The aquaculture industry is an important economic activity on all coasts of Ireland. The inshore aquaculture industry produces a variety of shellfish as well as salmon and trout. A significant proportion of the activity occurs within, or proximate to, Natura 2000 sites which are environmentally designated areas under the EU Habitats and Birds Directives.
This study investigated the possible effect of towed dredges during winter and spring fisheries for oyster and scallop on the potentially sensitive Zostera beds and the quality of Zostera in the following summer. A before and after control impact study (BACI) was established; seagrass plots were sampled for seagrass rhizome using SCUBA in mid-winter.
The razor clam (Ensis siliqua) fishery in the north Irish Sea is distributed in a continuous band of activity from Dundalk Bay in the north to Malahide in the south at depths from 2-15m. Fishing activity has increased significantly since 2013 in response to strong market demand for product. The fishery uses hydraulic dredging to extract razor clams and disturbs sediment to a depth of 25cm.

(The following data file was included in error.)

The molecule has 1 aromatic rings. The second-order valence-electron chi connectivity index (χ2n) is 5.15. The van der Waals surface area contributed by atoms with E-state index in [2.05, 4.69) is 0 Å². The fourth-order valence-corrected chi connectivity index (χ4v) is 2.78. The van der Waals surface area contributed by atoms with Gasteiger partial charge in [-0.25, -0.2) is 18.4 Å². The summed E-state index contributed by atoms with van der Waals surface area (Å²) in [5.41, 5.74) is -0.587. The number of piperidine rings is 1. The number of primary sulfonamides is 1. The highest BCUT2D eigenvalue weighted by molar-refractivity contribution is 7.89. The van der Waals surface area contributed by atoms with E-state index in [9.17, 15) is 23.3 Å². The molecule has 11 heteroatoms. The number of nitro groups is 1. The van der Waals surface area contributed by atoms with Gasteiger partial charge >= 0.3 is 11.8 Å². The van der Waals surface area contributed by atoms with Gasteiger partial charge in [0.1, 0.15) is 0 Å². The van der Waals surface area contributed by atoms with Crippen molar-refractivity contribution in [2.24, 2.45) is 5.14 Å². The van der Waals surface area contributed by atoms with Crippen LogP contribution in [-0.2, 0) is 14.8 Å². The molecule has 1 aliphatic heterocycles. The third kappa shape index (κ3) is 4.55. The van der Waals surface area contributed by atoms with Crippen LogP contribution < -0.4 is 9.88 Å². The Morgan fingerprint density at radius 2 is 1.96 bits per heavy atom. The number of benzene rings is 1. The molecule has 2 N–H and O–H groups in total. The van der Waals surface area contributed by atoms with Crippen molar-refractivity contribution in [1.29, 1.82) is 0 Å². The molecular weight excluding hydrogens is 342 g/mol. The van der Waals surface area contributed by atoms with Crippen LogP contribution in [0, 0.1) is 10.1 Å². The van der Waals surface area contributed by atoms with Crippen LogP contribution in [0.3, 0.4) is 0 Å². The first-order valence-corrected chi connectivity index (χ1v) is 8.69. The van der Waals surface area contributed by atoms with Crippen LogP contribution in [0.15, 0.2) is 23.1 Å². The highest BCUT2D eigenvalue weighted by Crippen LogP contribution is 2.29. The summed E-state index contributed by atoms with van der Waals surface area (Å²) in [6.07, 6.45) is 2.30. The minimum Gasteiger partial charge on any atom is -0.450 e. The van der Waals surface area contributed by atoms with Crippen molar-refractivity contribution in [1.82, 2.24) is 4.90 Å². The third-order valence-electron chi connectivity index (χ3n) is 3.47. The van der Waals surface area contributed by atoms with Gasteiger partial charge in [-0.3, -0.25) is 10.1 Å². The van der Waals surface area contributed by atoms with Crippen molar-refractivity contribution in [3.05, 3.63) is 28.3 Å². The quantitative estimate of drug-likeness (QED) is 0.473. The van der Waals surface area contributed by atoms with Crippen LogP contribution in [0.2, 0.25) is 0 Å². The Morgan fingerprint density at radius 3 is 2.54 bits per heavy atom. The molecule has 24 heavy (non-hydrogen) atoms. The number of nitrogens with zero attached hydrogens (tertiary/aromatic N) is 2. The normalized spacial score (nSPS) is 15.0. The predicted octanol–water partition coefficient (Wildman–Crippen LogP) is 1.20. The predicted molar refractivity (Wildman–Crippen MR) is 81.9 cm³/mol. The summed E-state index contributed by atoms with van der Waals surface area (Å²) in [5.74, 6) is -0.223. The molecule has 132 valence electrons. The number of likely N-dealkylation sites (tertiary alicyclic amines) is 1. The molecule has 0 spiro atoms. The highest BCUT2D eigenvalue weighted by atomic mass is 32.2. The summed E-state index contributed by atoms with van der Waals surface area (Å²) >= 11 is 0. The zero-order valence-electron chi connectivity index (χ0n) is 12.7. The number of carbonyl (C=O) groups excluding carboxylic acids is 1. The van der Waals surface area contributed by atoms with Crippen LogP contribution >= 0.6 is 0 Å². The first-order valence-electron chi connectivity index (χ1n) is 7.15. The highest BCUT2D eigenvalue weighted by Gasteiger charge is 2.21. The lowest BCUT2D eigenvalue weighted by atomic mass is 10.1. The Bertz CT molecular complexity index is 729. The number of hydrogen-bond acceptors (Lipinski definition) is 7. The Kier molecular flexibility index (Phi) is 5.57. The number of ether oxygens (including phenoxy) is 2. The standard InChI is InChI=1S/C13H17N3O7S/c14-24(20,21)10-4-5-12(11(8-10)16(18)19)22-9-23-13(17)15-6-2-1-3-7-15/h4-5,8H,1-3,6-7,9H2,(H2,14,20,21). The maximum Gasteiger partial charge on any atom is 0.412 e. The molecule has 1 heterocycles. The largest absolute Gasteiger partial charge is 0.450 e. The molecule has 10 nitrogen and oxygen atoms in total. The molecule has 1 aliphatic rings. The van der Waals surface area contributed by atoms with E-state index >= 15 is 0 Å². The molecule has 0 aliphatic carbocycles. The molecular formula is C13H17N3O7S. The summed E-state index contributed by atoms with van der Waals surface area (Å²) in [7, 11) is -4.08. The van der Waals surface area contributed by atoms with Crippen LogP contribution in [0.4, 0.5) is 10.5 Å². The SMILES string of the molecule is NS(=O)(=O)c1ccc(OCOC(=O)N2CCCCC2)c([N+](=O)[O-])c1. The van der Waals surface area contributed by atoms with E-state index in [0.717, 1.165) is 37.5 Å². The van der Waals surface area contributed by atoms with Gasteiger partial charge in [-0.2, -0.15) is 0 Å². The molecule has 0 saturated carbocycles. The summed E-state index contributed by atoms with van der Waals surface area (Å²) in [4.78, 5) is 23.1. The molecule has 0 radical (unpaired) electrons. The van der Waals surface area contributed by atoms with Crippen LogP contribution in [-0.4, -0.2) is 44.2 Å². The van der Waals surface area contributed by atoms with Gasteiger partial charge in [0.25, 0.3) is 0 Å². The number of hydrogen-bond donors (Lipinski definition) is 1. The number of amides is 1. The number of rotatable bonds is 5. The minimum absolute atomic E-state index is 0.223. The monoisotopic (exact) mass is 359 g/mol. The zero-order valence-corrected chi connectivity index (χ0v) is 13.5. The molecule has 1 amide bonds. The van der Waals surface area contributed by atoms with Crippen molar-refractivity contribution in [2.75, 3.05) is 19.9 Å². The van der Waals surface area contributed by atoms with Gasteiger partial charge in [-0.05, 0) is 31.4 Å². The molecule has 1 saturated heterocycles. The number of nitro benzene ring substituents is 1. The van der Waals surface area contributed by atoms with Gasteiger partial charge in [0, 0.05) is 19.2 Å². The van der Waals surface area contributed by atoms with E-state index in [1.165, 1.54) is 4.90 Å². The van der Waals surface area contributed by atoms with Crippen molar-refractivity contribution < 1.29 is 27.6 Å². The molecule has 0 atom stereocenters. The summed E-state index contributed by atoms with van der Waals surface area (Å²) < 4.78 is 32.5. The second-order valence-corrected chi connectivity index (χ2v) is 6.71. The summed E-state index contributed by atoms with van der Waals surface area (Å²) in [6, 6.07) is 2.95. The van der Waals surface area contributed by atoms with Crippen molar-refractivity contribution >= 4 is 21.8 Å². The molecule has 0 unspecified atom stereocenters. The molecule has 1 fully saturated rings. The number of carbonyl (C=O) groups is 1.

Over 90% of active fishing vessels in the inshore fleet use pots and nets to target crustaceans. Non-retained by-catch in these fisheries are significant especially in the static net (tangle net and gill net) metier. Commercial and non-commercial finfish are also captured in pots and some of this may be retained for bait.
Vessel position reporting is mandatory for vessels under 12m carrying hydraulic dredges and fishing for razor clams in Irish waters. The number of vessels requiring iVMS increased in 2016 as new razor clam fishing areas were opened and as fishing effort in the north Irish Sea increases.
A number of short studies are required to complement the aquaculture advice provided by the Marine Institute to the Department of Agriculture, Food and the Marine in relation to licencing decisions and mitigation measures.